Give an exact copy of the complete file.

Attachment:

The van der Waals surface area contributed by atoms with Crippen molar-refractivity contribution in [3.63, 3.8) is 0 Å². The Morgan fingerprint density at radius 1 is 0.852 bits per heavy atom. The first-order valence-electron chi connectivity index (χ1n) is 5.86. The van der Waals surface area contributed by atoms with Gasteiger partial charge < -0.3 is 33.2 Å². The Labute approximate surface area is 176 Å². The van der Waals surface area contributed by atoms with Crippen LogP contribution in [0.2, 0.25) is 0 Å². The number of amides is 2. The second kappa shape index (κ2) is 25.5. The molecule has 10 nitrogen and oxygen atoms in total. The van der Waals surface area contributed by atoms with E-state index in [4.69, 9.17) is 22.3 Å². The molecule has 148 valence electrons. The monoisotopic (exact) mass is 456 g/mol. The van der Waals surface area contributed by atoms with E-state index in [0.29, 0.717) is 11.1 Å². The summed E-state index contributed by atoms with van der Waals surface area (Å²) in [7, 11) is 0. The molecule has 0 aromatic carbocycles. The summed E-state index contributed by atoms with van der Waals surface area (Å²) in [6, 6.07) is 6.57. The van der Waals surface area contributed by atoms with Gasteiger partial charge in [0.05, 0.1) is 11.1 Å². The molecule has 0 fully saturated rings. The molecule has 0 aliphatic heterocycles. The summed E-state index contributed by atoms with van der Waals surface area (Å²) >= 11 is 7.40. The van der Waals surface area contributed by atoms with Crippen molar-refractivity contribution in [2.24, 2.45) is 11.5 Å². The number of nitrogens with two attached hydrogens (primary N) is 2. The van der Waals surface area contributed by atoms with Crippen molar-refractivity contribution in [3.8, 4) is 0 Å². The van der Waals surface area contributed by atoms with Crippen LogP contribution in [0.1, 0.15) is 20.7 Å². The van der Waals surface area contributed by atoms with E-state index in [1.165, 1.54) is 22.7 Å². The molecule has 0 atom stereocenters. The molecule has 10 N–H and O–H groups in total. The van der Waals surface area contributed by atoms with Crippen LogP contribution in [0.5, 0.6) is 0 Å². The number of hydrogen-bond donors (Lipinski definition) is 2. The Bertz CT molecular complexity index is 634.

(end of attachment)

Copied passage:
The van der Waals surface area contributed by atoms with Crippen molar-refractivity contribution in [3.63, 3.8) is 0 Å². The Morgan fingerprint density at radius 1 is 0.852 bits per heavy atom. The first-order valence-electron chi connectivity index (χ1n) is 5.86. The van der Waals surface area contributed by atoms with Gasteiger partial charge < -0.3 is 33.2 Å². The Labute approximate surface area is 176 Å². The van der Waals surface area contributed by atoms with Crippen LogP contribution in [0.2, 0.25) is 0 Å². The number of amides is 2. The second kappa shape index (κ2) is 25.5. The molecule has 10 nitrogen and oxygen atoms in total. The van der Waals surface area contributed by atoms with E-state index in [4.69, 9.17) is 22.3 Å². The molecule has 148 valence electrons. The monoisotopic (exact) mass is 456 g/mol. The van der Waals surface area contributed by atoms with E-state index in [0.29, 0.717) is 11.1 Å². The summed E-state index contributed by atoms with van der Waals surface area (Å²) in [7, 11) is 0. The molecule has 0 aromatic carbocycles. The summed E-state index contributed by atoms with van der Waals surface area (Å²) in [6, 6.07) is 6.57. The van der Waals surface area contributed by atoms with Gasteiger partial charge in [0.05, 0.1) is 11.1 Å². The molecule has 0 fully saturated rings. The molecule has 0 aliphatic heterocycles. The summed E-state index contributed by atoms with van der Waals surface area (Å²) >= 11 is 7.40. The van der Waals surface area contributed by atoms with Crippen molar-refractivity contribution in [2.24, 2.45) is 11.5 Å². The number of nitrogens with two attached hydrogens (primary N) is 2. The van der Waals surface area contributed by atoms with Crippen molar-refractivity contribution in [3.8, 4) is 0 Å². The van der Waals surface area contributed by atoms with Crippen LogP contribution in [0.1, 0.15) is 20.7 Å². The van der Waals surface area contributed by atoms with E-state index in [1.165, 1.54) is 22.7 Å². The molecule has 0 atom stereocenters. The molecule has 10 N–H and O–H groups in total. The van der Waals surface area contributed by atoms with Crippen LogP contribution in [0.5, 0.6) is 0 Å². The number of hydrogen-bond donors (Lipinski definition) is 2. The Bertz CT molecular complexity index is 634.